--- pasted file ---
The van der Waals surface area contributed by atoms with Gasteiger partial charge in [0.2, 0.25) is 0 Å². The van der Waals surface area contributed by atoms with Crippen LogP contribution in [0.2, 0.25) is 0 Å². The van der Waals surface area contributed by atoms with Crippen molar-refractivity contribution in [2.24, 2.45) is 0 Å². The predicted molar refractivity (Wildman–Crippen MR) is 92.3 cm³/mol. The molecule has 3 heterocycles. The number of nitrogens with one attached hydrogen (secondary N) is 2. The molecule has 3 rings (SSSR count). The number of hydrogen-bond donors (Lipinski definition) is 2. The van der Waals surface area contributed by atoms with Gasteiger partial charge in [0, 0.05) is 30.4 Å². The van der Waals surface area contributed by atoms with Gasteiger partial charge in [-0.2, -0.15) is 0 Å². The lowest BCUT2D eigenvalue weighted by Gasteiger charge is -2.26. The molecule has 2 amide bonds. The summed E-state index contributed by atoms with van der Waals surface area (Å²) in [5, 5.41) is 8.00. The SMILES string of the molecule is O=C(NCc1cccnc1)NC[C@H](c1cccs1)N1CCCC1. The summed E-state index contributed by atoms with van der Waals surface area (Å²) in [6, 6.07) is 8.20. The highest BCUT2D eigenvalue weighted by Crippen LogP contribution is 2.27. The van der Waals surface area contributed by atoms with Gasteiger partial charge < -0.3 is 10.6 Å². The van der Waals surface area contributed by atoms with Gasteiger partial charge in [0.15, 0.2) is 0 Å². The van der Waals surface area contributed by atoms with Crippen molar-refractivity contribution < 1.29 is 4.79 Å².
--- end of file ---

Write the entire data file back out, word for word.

The van der Waals surface area contributed by atoms with Gasteiger partial charge in [0.2, 0.25) is 0 Å². The van der Waals surface area contributed by atoms with Crippen LogP contribution in [0.2, 0.25) is 0 Å². The van der Waals surface area contributed by atoms with Crippen molar-refractivity contribution in [2.24, 2.45) is 0 Å². The predicted molar refractivity (Wildman–Crippen MR) is 92.3 cm³/mol. The molecule has 3 heterocycles. The number of nitrogens with one attached hydrogen (secondary N) is 2. The molecule has 3 rings (SSSR count). The number of hydrogen-bond donors (Lipinski definition) is 2. The van der Waals surface area contributed by atoms with Gasteiger partial charge in [0, 0.05) is 30.4 Å². The van der Waals surface area contributed by atoms with Gasteiger partial charge in [-0.2, -0.15) is 0 Å². The lowest BCUT2D eigenvalue weighted by Gasteiger charge is -2.26. The molecule has 2 amide bonds. The summed E-state index contributed by atoms with van der Waals surface area (Å²) in [5, 5.41) is 8.00. The SMILES string of the molecule is O=C(NCc1cccnc1)NC[C@H](c1cccs1)N1CCCC1. The summed E-state index contributed by atoms with van der Waals surface area (Å²) in [6, 6.07) is 8.20. The highest BCUT2D eigenvalue weighted by Crippen LogP contribution is 2.27. The van der Waals surface area contributed by atoms with Gasteiger partial charge < -0.3 is 10.6 Å². The van der Waals surface area contributed by atoms with Gasteiger partial charge in [0.15, 0.2) is 0 Å². The van der Waals surface area contributed by atoms with Crippen molar-refractivity contribution < 1.29 is 4.79 Å².